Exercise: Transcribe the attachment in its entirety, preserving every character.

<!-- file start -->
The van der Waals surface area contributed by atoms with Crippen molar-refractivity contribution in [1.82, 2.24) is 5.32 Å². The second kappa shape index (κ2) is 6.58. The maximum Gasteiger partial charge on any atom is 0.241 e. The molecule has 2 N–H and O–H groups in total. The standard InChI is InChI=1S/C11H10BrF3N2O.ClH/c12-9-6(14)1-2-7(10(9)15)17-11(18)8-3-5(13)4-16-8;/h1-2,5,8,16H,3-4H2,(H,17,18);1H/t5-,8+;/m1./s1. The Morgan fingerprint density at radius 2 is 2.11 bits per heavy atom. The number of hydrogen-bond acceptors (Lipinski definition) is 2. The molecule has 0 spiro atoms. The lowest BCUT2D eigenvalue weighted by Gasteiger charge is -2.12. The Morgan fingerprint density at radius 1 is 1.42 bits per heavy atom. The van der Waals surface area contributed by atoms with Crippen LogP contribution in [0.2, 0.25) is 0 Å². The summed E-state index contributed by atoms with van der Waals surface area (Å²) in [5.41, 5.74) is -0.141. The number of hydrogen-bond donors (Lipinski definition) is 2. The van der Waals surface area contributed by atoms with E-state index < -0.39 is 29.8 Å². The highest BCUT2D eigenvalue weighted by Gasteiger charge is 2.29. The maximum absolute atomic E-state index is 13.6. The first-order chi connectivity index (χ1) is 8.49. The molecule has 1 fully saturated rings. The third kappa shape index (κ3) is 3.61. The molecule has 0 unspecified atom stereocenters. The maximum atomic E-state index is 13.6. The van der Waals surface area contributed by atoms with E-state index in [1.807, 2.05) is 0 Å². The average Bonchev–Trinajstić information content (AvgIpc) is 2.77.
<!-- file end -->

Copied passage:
The van der Waals surface area contributed by atoms with Crippen molar-refractivity contribution in [1.82, 2.24) is 5.32 Å². The second kappa shape index (κ2) is 6.58. The maximum Gasteiger partial charge on any atom is 0.241 e. The molecule has 2 N–H and O–H groups in total. The standard InChI is InChI=1S/C11H10BrF3N2O.ClH/c12-9-6(14)1-2-7(10(9)15)17-11(18)8-3-5(13)4-16-8;/h1-2,5,8,16H,3-4H2,(H,17,18);1H/t5-,8+;/m1./s1. The Morgan fingerprint density at radius 2 is 2.11 bits per heavy atom. The number of hydrogen-bond acceptors (Lipinski definition) is 2. The molecule has 0 spiro atoms. The lowest BCUT2D eigenvalue weighted by Gasteiger charge is -2.12. The Morgan fingerprint density at radius 1 is 1.42 bits per heavy atom. The van der Waals surface area contributed by atoms with Crippen LogP contribution in [0.2, 0.25) is 0 Å². The summed E-state index contributed by atoms with van der Waals surface area (Å²) in [5.41, 5.74) is -0.141. The number of hydrogen-bond donors (Lipinski definition) is 2. The van der Waals surface area contributed by atoms with E-state index < -0.39 is 29.8 Å². The highest BCUT2D eigenvalue weighted by Gasteiger charge is 2.29. The maximum absolute atomic E-state index is 13.6. The first-order chi connectivity index (χ1) is 8.49. The molecule has 1 fully saturated rings. The third kappa shape index (κ3) is 3.61. The molecule has 0 unspecified atom stereocenters. The maximum atomic E-state index is 13.6. The van der Waals surface area contributed by atoms with E-state index in [1.807, 2.05) is 0 Å². The average Bonchev–Trinajstić information content (AvgIpc) is 2.77.